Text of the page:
Providing Access To Energy, Water Is Key To African Development

One of the unfortunate realities of today’s media is the tendency to overlook stories that merit attention. Michael Gerson of the Washington Post, however, did take notice of an initiative proposed by the Obama administration that could have enormous impact on Africa. In a speech to students in Cape Town, South Africa, Obama outlined a program called Power Africa, which hopes to increase access to electricity across the continent.

Establishing a stable energy infrastructure would reap economic and social benefits, but it is one of the main obstacles to Africa realizing its full potential – and independence from the yoke of foreign aid.

Another are in dire need of improvement is access to clean water. As Blamà Ekoue writes in AllAfricathe nation of Togo has sufficient water resources, but only 59 percent of its citizens had access to safe drinking water in 2011, according to the World Health Organization and UN children’s fund.

The tragedy, however, is that one of the biggest impediments to providing citizens with clean water is government mismanagement and corruption and the inefficient manner in which donors conduct oversight of the projects they finance.

““One problem with the donors is that they do not really monitor the effectiveness of the projects they finance. Some companies managed by some barons of the ruling party made away with huge amounts without any accountability. But now that the authorities have set up the needed apparatus, every company must be vetted,” Ametepe Ablam, a Togolese lawyer tells the paper.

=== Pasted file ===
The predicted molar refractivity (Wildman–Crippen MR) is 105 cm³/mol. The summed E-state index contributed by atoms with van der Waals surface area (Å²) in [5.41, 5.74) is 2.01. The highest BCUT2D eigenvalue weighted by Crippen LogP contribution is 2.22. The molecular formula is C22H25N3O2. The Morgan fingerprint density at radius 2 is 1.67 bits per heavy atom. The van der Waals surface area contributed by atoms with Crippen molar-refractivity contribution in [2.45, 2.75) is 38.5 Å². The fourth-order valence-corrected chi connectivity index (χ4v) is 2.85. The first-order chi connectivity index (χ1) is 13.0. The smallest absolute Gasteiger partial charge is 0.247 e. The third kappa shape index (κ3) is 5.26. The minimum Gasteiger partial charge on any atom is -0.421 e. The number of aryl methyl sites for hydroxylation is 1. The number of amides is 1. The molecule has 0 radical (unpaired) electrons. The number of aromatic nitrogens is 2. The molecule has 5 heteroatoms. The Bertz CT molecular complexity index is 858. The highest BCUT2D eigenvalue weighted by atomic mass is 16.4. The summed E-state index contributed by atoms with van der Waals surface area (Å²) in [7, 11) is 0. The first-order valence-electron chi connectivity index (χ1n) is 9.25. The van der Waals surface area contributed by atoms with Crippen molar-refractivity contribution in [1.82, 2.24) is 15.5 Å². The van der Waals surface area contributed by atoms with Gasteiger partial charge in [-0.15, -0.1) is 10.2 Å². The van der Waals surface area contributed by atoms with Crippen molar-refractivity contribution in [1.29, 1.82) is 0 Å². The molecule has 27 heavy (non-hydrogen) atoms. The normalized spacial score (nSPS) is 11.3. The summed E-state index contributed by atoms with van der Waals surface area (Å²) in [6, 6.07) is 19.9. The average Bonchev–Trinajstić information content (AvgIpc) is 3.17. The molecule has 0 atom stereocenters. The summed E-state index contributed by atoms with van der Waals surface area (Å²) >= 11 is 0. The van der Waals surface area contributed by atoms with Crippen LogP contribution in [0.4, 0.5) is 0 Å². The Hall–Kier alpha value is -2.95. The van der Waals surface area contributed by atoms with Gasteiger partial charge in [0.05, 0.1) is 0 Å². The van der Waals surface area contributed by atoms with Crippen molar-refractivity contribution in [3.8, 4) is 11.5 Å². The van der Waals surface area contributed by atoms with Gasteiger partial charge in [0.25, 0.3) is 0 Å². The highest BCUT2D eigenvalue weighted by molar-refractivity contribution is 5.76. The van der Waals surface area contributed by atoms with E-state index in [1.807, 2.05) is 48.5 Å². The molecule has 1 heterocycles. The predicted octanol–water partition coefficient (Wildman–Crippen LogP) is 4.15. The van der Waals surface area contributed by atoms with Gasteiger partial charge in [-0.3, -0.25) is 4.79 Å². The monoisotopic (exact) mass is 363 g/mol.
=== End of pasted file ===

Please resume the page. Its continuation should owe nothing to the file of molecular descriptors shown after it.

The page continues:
The impact of a lack of access to water is hard to understate.

Access To Water Is Key To The Education Of Women
An interesting May 2013 World Bank report authored by two Bank researchers – Jon Strand and Celine Nauges – did not simply examine what factors that enhance or inhibit women’s access to education, but specifically the correlation between water hauling and a girl’s school attendance in Ghana.

“As far as we know our paper is the first to find evidence of a statistically significant relationship between time to the water source and girls’ school attendance for an African country. Our results indicate that a 50% reduction in the time to haul water would increase the proportion of girls 5 to 15 attending school by 2.4 percentage points on the average, with stronger effects for rural communities,” they report.

The World Bank estimates that 35 million women worldwide remain out of school.

A recent United Nations report found plenty of evidence that underscores the importance of educating women to growth prospects in Africa. In its 2013t Human Development Report researchers concluded that education is one of the most powerful tools a nation possesses as it improves an individual’s self-confidence and enables them to find better jobs and positively engage in public debate.

“Education also has striking impacts on health and mortality. Research for this Report shows that a mother’s education level is more important to child survival than is household income. Projections also show that policy interventions have a greater impact in countries and regions where education outcomes are initially weaker,” the researchers found.

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